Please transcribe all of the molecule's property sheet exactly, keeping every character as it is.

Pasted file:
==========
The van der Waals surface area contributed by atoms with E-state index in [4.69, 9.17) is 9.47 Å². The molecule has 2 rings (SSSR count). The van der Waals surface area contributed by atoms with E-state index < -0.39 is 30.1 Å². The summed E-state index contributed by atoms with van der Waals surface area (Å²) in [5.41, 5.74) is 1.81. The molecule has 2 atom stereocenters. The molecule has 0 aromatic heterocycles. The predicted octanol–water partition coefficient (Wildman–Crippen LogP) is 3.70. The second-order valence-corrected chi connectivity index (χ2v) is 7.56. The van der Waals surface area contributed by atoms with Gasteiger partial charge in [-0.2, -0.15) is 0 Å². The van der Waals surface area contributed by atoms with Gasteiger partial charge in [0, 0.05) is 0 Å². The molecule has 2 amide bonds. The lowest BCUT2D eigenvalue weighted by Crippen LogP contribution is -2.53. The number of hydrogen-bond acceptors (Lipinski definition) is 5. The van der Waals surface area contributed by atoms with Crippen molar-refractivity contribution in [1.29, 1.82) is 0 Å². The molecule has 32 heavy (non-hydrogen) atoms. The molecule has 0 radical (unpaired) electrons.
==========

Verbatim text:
The van der Waals surface area contributed by atoms with E-state index in [4.69, 9.17) is 9.47 Å². The molecule has 2 rings (SSSR count). The van der Waals surface area contributed by atoms with E-state index < -0.39 is 30.1 Å². The summed E-state index contributed by atoms with van der Waals surface area (Å²) in [5.41, 5.74) is 1.81. The molecule has 2 atom stereocenters. The molecule has 0 aromatic heterocycles. The predicted octanol–water partition coefficient (Wildman–Crippen LogP) is 3.70. The second-order valence-corrected chi connectivity index (χ2v) is 7.56. The van der Waals surface area contributed by atoms with Gasteiger partial charge in [-0.2, -0.15) is 0 Å². The van der Waals surface area contributed by atoms with Gasteiger partial charge in [0, 0.05) is 0 Å². The molecule has 2 amide bonds. The lowest BCUT2D eigenvalue weighted by Crippen LogP contribution is -2.53. The number of hydrogen-bond acceptors (Lipinski definition) is 5. The van der Waals surface area contributed by atoms with Crippen molar-refractivity contribution in [1.29, 1.82) is 0 Å². The molecule has 32 heavy (non-hydrogen) atoms. The molecule has 0 radical (unpaired) electrons.